Epithelial neoplasia

Hair follicle tumors and keratoacanthoma. There are several types of hair follicle tumors, typically benign, with follicular differentiation. These include tricoepithelioma, trichoblastoma, pilomatrixoma, etc and cannot be differentiated by cytology. Keratoacanthoma (intracutaneous cornifiying epithelioma) arises from the epithelium between hair follicles and often has a pore that opens to the surface. Hair follicle tumors contain abundant keratin and debris and often resemble the material seen in follicular cysts. Depending on the tumor type, the material will range from primarily mature non-nucleated squamous epithelial cells, to a mixture of cells and debris, to a predominance of basophilic debris. "Ghost cells" which are keratinized epithelial cells with an empty hole in the center where the nucleus used to be may be seen in certain processes. Small numbers of uniform basilar epithelial cells may be seen if the wall of the tumor is aspirated. Rupture induces intense suppurative to pyogranulomatous inflammation

Basal cell tumor is the most common skin tumor of cats, also common in dogs. It is usually benign and typically presents as a solitary intradermal mass. The cells are arranged in tight clusters, sheets or rows and have a uniform cuboidal shape with scant amounts of deeply basophilic cytoplasm that may be pigmented. If the tumor is cystic, the cystic material will resemble that seen in epidermal or follicular cysts. Sebaceous or squamous differentiation may be seen as individualized or small clusters of sebaceous cells or foci of keratinized epithelial cells. The latter needs to be differentiated from a well differentiated squamous cell carcinoma and may require histopathology to examine the architecture. Meibomian gland adenoma of the eye may look like a basal cell tumor with sebaceous differentiation.

Sebaceous gland tumors are a diverse set of sebaceous proliferation that ranges from hyperplasia to epithelioma to adenoma to carcinoma. Hyperplasia and adenoma cannot be differentiated cytologically as both consist primarily of clusters of mature, uniform, sebaceous epithelial cells. An epithelioma is essentially a basal cell carcinoma with areas of sebaceous differentiation and contains a mixture of basal cells (sometimes pigmented) and sebaceous epithelial cells. Sebaceous carcinomas are rare and may lack cytologic features of sebaceous differentiation.

Sweat gland tumors are uncommon in both dogs and cats. When seen, these masses are often solitary, firm, and well circumscribed and tend to be malignant (adenocarcinomas). Cells have round to oval nuclei, fine to granular chromatin, and lightly basophilic cytoplasm. The appear in clusters, sometimes forming acinar structures and have variable features of malignancy.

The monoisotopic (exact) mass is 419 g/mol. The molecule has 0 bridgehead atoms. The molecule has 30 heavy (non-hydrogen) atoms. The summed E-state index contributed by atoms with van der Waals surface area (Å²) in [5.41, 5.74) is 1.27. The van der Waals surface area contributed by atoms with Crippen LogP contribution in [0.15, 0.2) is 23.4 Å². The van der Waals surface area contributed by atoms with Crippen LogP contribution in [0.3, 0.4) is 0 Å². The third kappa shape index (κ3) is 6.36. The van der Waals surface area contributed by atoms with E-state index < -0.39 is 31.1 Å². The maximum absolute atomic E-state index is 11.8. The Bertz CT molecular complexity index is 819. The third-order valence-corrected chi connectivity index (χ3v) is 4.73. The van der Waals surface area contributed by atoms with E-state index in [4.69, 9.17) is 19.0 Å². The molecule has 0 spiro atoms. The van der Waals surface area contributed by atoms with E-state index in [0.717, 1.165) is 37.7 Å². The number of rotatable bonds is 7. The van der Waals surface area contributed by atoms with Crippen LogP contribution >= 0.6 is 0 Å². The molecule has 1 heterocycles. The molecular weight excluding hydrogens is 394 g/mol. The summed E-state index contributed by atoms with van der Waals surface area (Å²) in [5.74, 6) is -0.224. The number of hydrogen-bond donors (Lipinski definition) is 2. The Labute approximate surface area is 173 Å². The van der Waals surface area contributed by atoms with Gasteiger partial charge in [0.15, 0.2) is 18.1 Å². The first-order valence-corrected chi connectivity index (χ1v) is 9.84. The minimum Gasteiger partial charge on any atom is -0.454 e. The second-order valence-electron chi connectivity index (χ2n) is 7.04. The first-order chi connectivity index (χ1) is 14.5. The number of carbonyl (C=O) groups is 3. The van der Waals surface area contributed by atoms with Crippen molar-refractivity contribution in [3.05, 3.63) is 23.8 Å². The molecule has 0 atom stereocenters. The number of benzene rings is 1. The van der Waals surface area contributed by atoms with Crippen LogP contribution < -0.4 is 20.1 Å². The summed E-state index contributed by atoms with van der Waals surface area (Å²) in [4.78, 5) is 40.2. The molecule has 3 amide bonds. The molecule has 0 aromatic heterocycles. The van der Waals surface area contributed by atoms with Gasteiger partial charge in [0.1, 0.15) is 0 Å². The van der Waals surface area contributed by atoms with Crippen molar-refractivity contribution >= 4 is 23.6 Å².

Papillomas "warts" are rarely seen in cats but relatively common in dogs. These are thought to be associated with different types of papilloma viruses and clinically appear as multiple cauliflower like growths. Cytologically, these samples contain large numbers of large polygonal cells with abundant cytoplasm which is basophilic to granular and/or foamy depending on the degree of cornification. The N:C ratio is low. Nuclei are round and often eccentric with smoothly clumped chromatin. These cells appear individually rather than in cohesive clusters.

Perianal gland adenoma is most common in intact, male dogs and rare in cats. Malignant tumors are uncommon and usually are associated with greater cellular pleomorphism although the two can be very difficult to differentiate and often require a biopsy to examine the invasive nature of the tumor. A perianal gland adenoma usually appear as raised smooth to lobulated masses near the anus but may also be found in other locations (tail, perineum, prepuce, thigh).

Cytologically, it is identified by the presence of clusters of relatively uniform, large, oval to polygonal cells (hepatoid cells) with round, somewhat eccentric nuclei and abundant finely granular, pink-blue cytoplasm. Small numbers of reserve cells also may be seen

Apocrine gland adenocarcinoma is more commonly seen in dogs than cats. It is a highly malignant tumor that arises from the anal sac apocrine glands and often metastasize to regional lymph nodes, even when the tumor is small. Hypercalcemia is seen in approximately half the cases. The tumor has a neuroendocrine to epithelial appearance comprised of loosely cohesive clusters of cells with round nuclei and indistinct cell margins. In some tumors, cells are easily ruptured – "naked nuclei" similar to that seen in neuroendocrine tumors. Cells range from relatively uniform to moderately pleomorphic. Acinar-like arrangements may be seen.